4. Truth

If someone is able to show me that what I think or do is not right, I will happily change, for I seek truth, by which no one was ever truly harmed. Harmed is the person who continues in his self-deception and ignorance

Marcus Aurelius, Meditaitons

This is not the truth, as in don’t tell lies; although that is important, you should always search for what is objectively true. Be open to ideas. Do your research. Think independently while respecting others’ insights. When there is incontrovertible evidence, believe it.

Of course, believe in what you believe in, fight for it. But if all the evidence, the objective evidence, points to your beliefs being wrong, your belief is wrong. And that is ok because you are searching for the ultimate truth. The wisdom that will help guide not only you but your family, your community, and your species.

Take Action: What is one strong belief you have? Step into the shoes of someone with an opposite viewpoint. Could they be right? What good points do they make?

5. Focus on what you can Control

Just as nature takes every obstacle, every impediment, and works around it – turns it to its purposes, incorporates it into itself – so, too, a rational being can turn each setback into raw material and use it to achieve its goal.

Marcus Aurelius, Meditations

One confusing point to me was how stoicism loved fate (“Amor Fati”) but also argued that we are in control of everything that happens. The confusing part was a misunderstanding on my part. It is not that we are in control of everything that happens, but that we are in control of how we react to everything.

We are responsible for some things, while there are others for which we cannot be held responsible.

Epictetus, Enchiridion

Victor Frankl, who survived Auschwitz and later described his experiences, attributes his survival to mainly controlling his thoughts:

You cannot control what happens to you in life, but you can always control what you will feel and do about what happens to you.

Victor Frankl, Man’s Search For Meaning

This is the most important principle of this entire post. If you take anything away from this whole stoicism thing, take this point away.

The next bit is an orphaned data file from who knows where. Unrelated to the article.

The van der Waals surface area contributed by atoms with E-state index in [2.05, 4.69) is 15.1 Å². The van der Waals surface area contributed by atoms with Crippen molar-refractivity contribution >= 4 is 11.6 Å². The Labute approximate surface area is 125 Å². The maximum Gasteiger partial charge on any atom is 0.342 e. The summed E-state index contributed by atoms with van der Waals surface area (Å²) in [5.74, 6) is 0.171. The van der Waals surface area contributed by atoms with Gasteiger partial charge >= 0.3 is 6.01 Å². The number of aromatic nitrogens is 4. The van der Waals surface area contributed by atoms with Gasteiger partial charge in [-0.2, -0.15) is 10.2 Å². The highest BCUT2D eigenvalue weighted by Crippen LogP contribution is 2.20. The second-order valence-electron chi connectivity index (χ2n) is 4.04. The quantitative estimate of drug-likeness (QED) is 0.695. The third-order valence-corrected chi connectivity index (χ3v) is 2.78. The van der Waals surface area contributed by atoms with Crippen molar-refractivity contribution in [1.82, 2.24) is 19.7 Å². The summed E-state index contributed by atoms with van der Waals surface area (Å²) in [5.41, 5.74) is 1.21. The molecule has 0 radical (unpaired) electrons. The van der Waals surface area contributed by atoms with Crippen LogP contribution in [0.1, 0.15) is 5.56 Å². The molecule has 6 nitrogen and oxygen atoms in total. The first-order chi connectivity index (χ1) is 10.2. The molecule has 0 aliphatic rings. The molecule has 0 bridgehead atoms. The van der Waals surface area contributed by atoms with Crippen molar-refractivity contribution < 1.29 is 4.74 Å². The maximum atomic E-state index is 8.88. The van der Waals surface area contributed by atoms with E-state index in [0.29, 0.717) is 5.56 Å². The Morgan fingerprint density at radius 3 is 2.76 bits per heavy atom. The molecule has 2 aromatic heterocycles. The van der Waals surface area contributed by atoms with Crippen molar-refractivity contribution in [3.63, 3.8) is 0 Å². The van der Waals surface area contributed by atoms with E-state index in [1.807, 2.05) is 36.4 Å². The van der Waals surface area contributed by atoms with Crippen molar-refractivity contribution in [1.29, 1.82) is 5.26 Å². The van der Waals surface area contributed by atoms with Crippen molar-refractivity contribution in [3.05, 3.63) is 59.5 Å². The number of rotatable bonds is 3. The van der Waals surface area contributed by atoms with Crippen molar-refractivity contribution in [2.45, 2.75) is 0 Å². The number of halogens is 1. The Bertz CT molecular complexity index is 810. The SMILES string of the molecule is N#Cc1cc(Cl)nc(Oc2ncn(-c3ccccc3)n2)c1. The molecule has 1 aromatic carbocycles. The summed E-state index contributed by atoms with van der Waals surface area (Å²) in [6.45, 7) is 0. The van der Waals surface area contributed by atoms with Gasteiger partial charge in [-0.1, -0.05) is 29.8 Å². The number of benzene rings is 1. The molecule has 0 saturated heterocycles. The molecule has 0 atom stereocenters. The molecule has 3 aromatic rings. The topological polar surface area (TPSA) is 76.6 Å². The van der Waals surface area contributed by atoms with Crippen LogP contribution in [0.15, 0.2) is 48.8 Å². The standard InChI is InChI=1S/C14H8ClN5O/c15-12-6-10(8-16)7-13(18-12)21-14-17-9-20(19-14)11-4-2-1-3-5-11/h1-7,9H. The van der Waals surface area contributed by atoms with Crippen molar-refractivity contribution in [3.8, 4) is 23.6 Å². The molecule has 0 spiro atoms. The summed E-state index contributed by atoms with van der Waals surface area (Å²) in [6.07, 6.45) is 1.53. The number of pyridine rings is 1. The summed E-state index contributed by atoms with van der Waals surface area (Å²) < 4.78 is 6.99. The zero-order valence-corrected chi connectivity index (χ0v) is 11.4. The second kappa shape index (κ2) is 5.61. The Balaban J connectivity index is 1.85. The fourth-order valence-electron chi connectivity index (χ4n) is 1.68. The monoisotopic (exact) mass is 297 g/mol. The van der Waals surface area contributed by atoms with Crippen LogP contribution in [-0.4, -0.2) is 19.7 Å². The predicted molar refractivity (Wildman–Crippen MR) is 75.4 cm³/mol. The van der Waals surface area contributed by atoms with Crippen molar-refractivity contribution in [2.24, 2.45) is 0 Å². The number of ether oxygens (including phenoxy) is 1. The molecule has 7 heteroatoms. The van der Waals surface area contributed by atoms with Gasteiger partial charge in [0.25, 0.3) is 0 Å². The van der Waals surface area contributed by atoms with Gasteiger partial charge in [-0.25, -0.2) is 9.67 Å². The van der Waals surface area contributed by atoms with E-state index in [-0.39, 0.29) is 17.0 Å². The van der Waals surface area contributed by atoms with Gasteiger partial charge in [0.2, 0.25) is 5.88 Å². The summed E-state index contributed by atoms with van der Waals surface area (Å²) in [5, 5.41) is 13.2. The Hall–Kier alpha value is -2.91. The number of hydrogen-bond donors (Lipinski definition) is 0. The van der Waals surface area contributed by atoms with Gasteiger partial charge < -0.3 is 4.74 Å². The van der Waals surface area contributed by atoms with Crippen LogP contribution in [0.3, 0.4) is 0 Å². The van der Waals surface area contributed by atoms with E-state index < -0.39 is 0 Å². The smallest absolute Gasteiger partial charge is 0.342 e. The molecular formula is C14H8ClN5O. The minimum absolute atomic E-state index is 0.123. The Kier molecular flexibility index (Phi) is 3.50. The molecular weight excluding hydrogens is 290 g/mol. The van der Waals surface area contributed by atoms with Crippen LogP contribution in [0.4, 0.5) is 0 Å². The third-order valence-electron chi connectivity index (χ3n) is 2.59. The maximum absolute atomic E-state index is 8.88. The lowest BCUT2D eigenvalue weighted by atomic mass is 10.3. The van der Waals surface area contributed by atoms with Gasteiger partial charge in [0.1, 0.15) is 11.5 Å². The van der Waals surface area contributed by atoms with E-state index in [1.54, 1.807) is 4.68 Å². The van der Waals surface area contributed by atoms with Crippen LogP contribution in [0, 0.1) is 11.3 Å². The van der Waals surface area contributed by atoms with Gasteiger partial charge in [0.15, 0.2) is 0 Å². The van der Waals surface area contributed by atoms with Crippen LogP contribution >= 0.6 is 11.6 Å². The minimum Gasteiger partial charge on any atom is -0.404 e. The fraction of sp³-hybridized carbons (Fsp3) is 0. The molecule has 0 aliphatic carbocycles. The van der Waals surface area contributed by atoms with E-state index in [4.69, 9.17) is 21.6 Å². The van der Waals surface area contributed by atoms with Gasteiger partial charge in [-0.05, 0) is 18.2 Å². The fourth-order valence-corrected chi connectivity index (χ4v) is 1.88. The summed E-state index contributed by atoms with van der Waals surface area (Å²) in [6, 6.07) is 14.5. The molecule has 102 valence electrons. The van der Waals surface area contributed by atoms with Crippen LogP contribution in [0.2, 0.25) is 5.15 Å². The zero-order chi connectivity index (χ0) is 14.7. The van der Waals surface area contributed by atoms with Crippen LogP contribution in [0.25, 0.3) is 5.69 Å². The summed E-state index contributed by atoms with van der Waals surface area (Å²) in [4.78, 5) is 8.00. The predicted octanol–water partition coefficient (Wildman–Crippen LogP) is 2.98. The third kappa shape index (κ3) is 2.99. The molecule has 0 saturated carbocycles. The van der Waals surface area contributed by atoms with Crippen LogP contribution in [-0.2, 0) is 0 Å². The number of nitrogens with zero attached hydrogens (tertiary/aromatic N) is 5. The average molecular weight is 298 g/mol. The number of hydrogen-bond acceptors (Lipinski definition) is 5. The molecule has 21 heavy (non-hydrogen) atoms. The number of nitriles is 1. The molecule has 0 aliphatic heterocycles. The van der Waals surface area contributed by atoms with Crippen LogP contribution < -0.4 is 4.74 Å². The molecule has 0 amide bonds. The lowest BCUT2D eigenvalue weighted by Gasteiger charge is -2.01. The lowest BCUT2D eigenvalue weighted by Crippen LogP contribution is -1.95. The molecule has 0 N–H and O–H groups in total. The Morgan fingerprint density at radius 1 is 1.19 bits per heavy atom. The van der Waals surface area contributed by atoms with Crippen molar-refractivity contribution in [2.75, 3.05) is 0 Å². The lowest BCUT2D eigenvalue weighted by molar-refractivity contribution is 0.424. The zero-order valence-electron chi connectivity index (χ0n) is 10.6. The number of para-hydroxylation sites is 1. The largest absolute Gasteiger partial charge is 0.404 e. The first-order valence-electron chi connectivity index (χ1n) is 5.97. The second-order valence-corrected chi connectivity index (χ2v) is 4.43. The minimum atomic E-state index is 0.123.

Focus on things you can control (which is more than you think), and ignore the rest.

I tried hard to only stick to the ancient quotes here, but there is always a piece of evidence that stands out to me related to this point. Having an internal locus of control, attributing things that happen to yourself as opposed to being out of your control, is associated with greater levels of happiness, wealth, productivity, and even academic achievement.1,2

We can live longer. Of course, we can have a heart attack and die, but we can alter that risk by smoking or not smoking, exercising or not exercising, and eating or not eating in a certain way.

We can be whatever physical weight we want. Genetic predispositions make people more likely to be overweight or underweight. However, these genetic factors do not 100% prevent you from losing or gaining weight. It’s up to you. It’s in your control.

We can be successful at our work. Maybe we have a difficult boss or a tough job; we can’t change that. We can change what time we show up, our performance on assignments, and our interactions with colleagues, or we can find a new job.

Focus on what you can control.

Even pain is under our control. There is no good. There is no bad. There just is.

Choose not to be harmed and you won’t feel harmed. Don’t feel harmed and you haven’t been.

Marcus Aurelius

Take Action: Look at one recent setback you’ve had in the past year; maybe you lost a job or failed a test. How has it helped you? What can you change to make the negative a positive? What can you do differently? Where can you take control, even if it is just in your mind?

6. What were you meant to do?

This is one of my favorite stoic quotes of all time:

At dawn, when you have trouble getting out of bed, tell yourself: “I have to go to work – as a human being. What do I have to complain of, if I’m going to do what I was born for – the things I was brought into the world to do? Or is this what I was created for? To huddle under the blankets and stay warm?”

Marcus Aurelius, Meditations

To be literal, huddling under the covers accomplishes little. You won’t go back into deeper stages of sleep with 5 or 10 minutes of snoozing, and worse, the alarm is usually on for a reason. Maybe it’s work. Maybe it’s to prepare breakfast for little kids. Maybe it’s to exercise. What is more meaningful, 5 to 10 minutes under the covers, over 5 to 10 minutes more with your family or at the gym?

Usually, what you can accomplish out of the covers is better than under the covers.

Take action: come up with one meaningful thing you can accomplish each day, maybe a 5-minute walk, your first blog post, or cleaning up your place. Wake up and get out of bed when you hear the alarm or intend to wake up.

7. Be Grateful

He is wise who doesn’t grieve for the things he doesn’t have, but rejoices for the things he does have.


Gratitude is not only a stoic principle but an evidence-based practice.

I write two things I am grateful for every morning as part of journaling in the morning. There are so many amazing things in your life, and the power of noting, “hmm, this is nice, hmm, this is cool,” is seriously underrated.

Take Action: Think of three specific things you are grateful for; how did that make you feel?

This goes hand in hand with our next stoic principle.

8. Practice Misfortune

It is in times of security that the spirit should be preparing itself for difficult times; while fortune is bestowing favors on it is then the time for it to be strengthened against her rebuffs.